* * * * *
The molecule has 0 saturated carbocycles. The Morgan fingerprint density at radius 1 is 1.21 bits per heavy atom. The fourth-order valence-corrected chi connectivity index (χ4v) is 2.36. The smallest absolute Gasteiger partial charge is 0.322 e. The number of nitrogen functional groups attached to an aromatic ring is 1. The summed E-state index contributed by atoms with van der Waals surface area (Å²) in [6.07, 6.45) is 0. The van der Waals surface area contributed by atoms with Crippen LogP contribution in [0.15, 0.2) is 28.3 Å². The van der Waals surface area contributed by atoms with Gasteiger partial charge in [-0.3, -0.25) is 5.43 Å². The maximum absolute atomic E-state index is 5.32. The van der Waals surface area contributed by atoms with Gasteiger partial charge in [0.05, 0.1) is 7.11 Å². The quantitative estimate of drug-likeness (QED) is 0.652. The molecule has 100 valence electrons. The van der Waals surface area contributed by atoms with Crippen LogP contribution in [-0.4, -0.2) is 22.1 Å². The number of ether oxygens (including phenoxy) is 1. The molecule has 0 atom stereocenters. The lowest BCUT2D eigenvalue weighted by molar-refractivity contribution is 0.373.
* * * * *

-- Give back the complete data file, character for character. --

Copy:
The molecule has 0 saturated carbocycles. The Morgan fingerprint density at radius 1 is 1.21 bits per heavy atom. The fourth-order valence-corrected chi connectivity index (χ4v) is 2.36. The smallest absolute Gasteiger partial charge is 0.322 e. The number of nitrogen functional groups attached to an aromatic ring is 1. The summed E-state index contributed by atoms with van der Waals surface area (Å²) in [6.07, 6.45) is 0. The van der Waals surface area contributed by atoms with Crippen LogP contribution in [0.15, 0.2) is 28.3 Å². The van der Waals surface area contributed by atoms with Gasteiger partial charge in [-0.3, -0.25) is 5.43 Å². The maximum absolute atomic E-state index is 5.32. The van der Waals surface area contributed by atoms with Gasteiger partial charge in [0.05, 0.1) is 7.11 Å². The quantitative estimate of drug-likeness (QED) is 0.652. The molecule has 100 valence electrons. The van der Waals surface area contributed by atoms with Crippen LogP contribution in [-0.4, -0.2) is 22.1 Å². The number of ether oxygens (including phenoxy) is 1. The molecule has 0 atom stereocenters. The lowest BCUT2D eigenvalue weighted by molar-refractivity contribution is 0.373.